16.9 million American employees today identify as digital nomads, according to recent research by MBO Partners. That represents a 131% increase from the year before the pandemic in 2019 and a 9% increase from 2021. There are 35 million digital nomads globally, according to some estimates.
According to Denise Rousseau, professor of organizational behavior and public policy at Carnegie Mellon University, “Being a digital nomad is a blessing—and a curse.” Housing can be one of those challenges, according to Rousseau, who has studied remote workers and digital nomads.
What are your housing options for extended stays?
As a digital nomad, you have a lot of options for lodging—almost too many. These are a few of them:
Airbnb and Vrbo
Compared to the weekly or daily rates offered to leisure travelers, both Airbnb and Vrbo offer monthly rates at a significant discount. However, you have to deal with the fact that most Airbnb accommodations are meant for travelers, so you may not find all the amenities you need as a digital nomad.
Furniture and accessories are consistent from city to city. However, Blueground differs from a standard rental in several crucial ways. The majority of Blueground rentals are done through a smartphone app. According to Jane McCane, a digital nomad, the response time is lightning fast. They also have a “pet-friendly policy, which is fantastic,” she adds.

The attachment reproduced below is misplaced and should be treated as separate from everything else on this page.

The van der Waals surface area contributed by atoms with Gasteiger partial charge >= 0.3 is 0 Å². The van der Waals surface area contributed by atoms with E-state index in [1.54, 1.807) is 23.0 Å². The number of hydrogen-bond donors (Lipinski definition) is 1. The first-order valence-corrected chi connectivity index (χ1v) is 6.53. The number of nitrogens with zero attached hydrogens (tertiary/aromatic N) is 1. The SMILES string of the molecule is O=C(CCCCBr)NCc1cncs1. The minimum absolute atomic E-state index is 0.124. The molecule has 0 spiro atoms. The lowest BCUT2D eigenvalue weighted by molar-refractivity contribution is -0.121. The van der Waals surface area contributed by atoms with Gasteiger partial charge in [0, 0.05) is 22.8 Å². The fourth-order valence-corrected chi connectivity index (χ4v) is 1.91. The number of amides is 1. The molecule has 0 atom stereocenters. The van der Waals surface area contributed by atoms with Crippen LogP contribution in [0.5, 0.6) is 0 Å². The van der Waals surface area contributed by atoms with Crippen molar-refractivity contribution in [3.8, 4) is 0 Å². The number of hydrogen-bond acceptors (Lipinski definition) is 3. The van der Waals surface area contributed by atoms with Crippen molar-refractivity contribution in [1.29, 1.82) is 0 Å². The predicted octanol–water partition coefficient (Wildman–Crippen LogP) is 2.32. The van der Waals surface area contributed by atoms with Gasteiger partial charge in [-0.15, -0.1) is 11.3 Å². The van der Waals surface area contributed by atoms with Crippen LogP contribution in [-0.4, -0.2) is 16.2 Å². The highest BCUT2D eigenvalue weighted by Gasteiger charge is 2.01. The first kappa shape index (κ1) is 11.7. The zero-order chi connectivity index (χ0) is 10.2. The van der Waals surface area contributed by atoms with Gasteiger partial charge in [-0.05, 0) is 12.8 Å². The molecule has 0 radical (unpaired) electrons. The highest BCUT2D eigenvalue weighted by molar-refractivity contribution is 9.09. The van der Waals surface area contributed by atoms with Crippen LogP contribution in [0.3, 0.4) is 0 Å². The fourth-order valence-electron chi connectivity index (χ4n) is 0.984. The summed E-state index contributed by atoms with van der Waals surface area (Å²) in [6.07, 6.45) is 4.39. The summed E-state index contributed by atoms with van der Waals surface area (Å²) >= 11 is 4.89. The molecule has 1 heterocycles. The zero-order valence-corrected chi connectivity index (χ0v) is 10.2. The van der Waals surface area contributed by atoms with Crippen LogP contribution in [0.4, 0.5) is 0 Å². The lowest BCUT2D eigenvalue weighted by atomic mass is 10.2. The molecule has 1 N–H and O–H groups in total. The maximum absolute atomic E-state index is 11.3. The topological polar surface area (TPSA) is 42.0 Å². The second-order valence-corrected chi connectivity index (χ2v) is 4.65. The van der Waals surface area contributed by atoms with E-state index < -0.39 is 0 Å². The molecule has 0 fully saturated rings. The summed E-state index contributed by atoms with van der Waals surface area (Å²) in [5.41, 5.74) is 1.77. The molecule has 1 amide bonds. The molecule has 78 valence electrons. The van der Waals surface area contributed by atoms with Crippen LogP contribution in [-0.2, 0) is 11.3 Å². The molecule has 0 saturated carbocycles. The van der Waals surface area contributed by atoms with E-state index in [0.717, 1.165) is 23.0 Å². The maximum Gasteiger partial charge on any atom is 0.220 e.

Extended stay apartments
Martinhal Resorts in Portugal already offers long-term rentals for some of its larger rooms, which include kitchens and living areas. The resort is specifically designed for digital nomads and offers a mix of hotel suites and luxury apartments for longer-term stays.
Hotels and resorts
Some hotels cater to frequent visitors. For example, Casa Delphine, a luxury boutique hotel in San Miguel de Allende, Mexico, offers a unique “work from hotel” deal for certain weeks in January and from mid-April to mid-September. Digital nomads can settle in Mexico for $950 per week per person, including breakfast.
Landing has apartments in dozens of cities across the United States, from Albuquerque to Winston-Salem. And like Blueground, the facilities are standardized, so you get the same amenities, lightning-fast Wi-Fi and other conveniences.
Another alternative for location-independent workers is Mint House, which is trying to develop a new category of hospitality powered by technology. Mint offers full kitchens, huge living spaces and connected workspaces in downtown Miami, New York and Seattle.